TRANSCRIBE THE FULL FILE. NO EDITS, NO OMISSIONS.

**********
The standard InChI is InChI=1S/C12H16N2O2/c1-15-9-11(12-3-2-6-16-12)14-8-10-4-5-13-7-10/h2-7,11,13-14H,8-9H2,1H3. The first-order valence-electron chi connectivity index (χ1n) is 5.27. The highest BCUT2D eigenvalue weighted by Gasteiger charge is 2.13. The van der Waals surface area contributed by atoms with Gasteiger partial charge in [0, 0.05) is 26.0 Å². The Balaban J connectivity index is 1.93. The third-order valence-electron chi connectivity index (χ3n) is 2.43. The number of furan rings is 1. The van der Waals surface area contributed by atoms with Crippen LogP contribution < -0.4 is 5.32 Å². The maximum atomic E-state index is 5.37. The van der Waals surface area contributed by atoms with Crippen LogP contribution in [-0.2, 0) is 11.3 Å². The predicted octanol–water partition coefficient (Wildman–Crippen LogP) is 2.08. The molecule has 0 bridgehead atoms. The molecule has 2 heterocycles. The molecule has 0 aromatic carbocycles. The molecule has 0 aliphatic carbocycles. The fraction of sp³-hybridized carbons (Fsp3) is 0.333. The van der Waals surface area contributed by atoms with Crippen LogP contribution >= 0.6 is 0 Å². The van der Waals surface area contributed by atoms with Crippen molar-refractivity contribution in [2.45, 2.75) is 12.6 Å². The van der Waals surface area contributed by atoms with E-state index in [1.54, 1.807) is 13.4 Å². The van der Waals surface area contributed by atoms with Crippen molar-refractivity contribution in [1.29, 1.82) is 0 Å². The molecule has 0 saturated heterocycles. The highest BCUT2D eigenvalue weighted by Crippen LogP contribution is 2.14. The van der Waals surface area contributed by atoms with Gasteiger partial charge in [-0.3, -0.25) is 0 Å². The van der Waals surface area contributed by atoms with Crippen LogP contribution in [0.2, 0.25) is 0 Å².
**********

The standard InChI is InChI=1S/C12H16N2O2/c1-15-9-11(12-3-2-6-16-12)14-8-10-4-5-13-7-10/h2-7,11,13-14H,8-9H2,1H3. The first-order valence-electron chi connectivity index (χ1n) is 5.27. The highest BCUT2D eigenvalue weighted by Gasteiger charge is 2.13. The van der Waals surface area contributed by atoms with Gasteiger partial charge in [0, 0.05) is 26.0 Å². The Balaban J connectivity index is 1.93. The third-order valence-electron chi connectivity index (χ3n) is 2.43. The number of furan rings is 1. The van der Waals surface area contributed by atoms with Crippen LogP contribution < -0.4 is 5.32 Å². The maximum atomic E-state index is 5.37. The van der Waals surface area contributed by atoms with Crippen LogP contribution in [-0.2, 0) is 11.3 Å². The predicted octanol–water partition coefficient (Wildman–Crippen LogP) is 2.08. The molecule has 0 bridgehead atoms. The molecule has 2 heterocycles. The molecule has 0 aromatic carbocycles. The molecule has 0 aliphatic carbocycles. The fraction of sp³-hybridized carbons (Fsp3) is 0.333. The van der Waals surface area contributed by atoms with Crippen LogP contribution >= 0.6 is 0 Å². The van der Waals surface area contributed by atoms with Crippen molar-refractivity contribution in [2.45, 2.75) is 12.6 Å². The van der Waals surface area contributed by atoms with E-state index in [1.54, 1.807) is 13.4 Å². The van der Waals surface area contributed by atoms with Crippen molar-refractivity contribution in [1.29, 1.82) is 0 Å². The molecule has 0 saturated heterocycles. The highest BCUT2D eigenvalue weighted by Crippen LogP contribution is 2.14. The van der Waals surface area contributed by atoms with Gasteiger partial charge in [-0.3, -0.25) is 0 Å². The van der Waals surface area contributed by atoms with Crippen LogP contribution in [0.2, 0.25) is 0 Å².